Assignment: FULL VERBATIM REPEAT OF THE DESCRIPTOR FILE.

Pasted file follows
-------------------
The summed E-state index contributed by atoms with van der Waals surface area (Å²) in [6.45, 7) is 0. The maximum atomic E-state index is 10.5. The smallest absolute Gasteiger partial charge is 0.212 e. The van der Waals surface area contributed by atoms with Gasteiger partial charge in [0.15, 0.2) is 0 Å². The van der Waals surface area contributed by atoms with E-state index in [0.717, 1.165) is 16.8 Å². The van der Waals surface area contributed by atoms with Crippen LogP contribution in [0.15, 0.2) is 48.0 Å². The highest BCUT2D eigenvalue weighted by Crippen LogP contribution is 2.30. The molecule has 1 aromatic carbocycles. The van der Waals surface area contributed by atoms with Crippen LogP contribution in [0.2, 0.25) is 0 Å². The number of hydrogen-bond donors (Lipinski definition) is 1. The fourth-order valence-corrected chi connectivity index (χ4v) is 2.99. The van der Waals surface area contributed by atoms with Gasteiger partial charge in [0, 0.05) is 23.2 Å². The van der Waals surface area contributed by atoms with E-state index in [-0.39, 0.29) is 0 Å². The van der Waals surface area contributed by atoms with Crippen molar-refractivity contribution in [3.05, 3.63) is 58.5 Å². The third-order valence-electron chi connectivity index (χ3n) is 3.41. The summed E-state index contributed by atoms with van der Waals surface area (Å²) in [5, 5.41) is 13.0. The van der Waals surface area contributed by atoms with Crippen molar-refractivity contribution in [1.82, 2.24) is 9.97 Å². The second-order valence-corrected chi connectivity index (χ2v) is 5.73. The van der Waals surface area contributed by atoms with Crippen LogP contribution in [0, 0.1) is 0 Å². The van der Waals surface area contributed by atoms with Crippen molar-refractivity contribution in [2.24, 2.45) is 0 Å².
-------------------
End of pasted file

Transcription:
The summed E-state index contributed by atoms with van der Waals surface area (Å²) in [6.45, 7) is 0. The maximum atomic E-state index is 10.5. The smallest absolute Gasteiger partial charge is 0.212 e. The van der Waals surface area contributed by atoms with Gasteiger partial charge in [0.15, 0.2) is 0 Å². The van der Waals surface area contributed by atoms with E-state index in [0.717, 1.165) is 16.8 Å². The van der Waals surface area contributed by atoms with Crippen LogP contribution in [0.15, 0.2) is 48.0 Å². The highest BCUT2D eigenvalue weighted by Crippen LogP contribution is 2.30. The molecule has 1 aromatic carbocycles. The van der Waals surface area contributed by atoms with Crippen LogP contribution in [0.2, 0.25) is 0 Å². The number of hydrogen-bond donors (Lipinski definition) is 1. The fourth-order valence-corrected chi connectivity index (χ4v) is 2.99. The van der Waals surface area contributed by atoms with Gasteiger partial charge in [0, 0.05) is 23.2 Å². The van der Waals surface area contributed by atoms with E-state index in [-0.39, 0.29) is 0 Å². The van der Waals surface area contributed by atoms with Crippen molar-refractivity contribution in [3.05, 3.63) is 58.5 Å². The third-order valence-electron chi connectivity index (χ3n) is 3.41. The summed E-state index contributed by atoms with van der Waals surface area (Å²) in [5, 5.41) is 13.0. The van der Waals surface area contributed by atoms with Crippen molar-refractivity contribution in [1.82, 2.24) is 9.97 Å². The second-order valence-corrected chi connectivity index (χ2v) is 5.73. The van der Waals surface area contributed by atoms with Crippen LogP contribution in [0, 0.1) is 0 Å². The van der Waals surface area contributed by atoms with Crippen molar-refractivity contribution in [2.24, 2.45) is 0 Å².